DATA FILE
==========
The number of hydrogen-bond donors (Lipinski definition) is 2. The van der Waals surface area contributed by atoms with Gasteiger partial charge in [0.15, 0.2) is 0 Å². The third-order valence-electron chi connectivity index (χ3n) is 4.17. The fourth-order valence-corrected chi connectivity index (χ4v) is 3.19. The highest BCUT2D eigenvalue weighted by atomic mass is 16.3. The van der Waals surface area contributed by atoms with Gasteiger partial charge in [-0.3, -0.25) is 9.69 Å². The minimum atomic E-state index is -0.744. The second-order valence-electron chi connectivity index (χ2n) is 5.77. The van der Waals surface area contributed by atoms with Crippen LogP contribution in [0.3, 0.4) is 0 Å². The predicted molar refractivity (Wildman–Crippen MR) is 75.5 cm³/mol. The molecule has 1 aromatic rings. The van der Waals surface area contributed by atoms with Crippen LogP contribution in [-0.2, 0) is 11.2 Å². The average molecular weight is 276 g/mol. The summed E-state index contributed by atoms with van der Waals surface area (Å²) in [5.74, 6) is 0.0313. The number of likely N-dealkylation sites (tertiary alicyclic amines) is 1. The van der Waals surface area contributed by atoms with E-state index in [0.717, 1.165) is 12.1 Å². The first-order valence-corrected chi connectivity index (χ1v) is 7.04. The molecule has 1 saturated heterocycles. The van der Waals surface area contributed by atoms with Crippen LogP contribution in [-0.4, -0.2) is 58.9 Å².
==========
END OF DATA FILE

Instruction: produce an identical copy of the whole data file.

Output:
The number of hydrogen-bond donors (Lipinski definition) is 2. The van der Waals surface area contributed by atoms with Gasteiger partial charge in [0.15, 0.2) is 0 Å². The third-order valence-electron chi connectivity index (χ3n) is 4.17. The fourth-order valence-corrected chi connectivity index (χ4v) is 3.19. The highest BCUT2D eigenvalue weighted by atomic mass is 16.3. The van der Waals surface area contributed by atoms with Gasteiger partial charge in [-0.3, -0.25) is 9.69 Å². The minimum atomic E-state index is -0.744. The second-order valence-electron chi connectivity index (χ2n) is 5.77. The van der Waals surface area contributed by atoms with Crippen LogP contribution in [0.3, 0.4) is 0 Å². The predicted molar refractivity (Wildman–Crippen MR) is 75.5 cm³/mol. The molecule has 1 aromatic rings. The van der Waals surface area contributed by atoms with Crippen LogP contribution in [-0.2, 0) is 11.2 Å². The average molecular weight is 276 g/mol. The summed E-state index contributed by atoms with van der Waals surface area (Å²) in [5.74, 6) is 0.0313. The number of likely N-dealkylation sites (tertiary alicyclic amines) is 1. The van der Waals surface area contributed by atoms with E-state index in [0.717, 1.165) is 12.1 Å². The first-order valence-corrected chi connectivity index (χ1v) is 7.04. The molecule has 1 saturated heterocycles. The van der Waals surface area contributed by atoms with Crippen LogP contribution in [-0.4, -0.2) is 58.9 Å².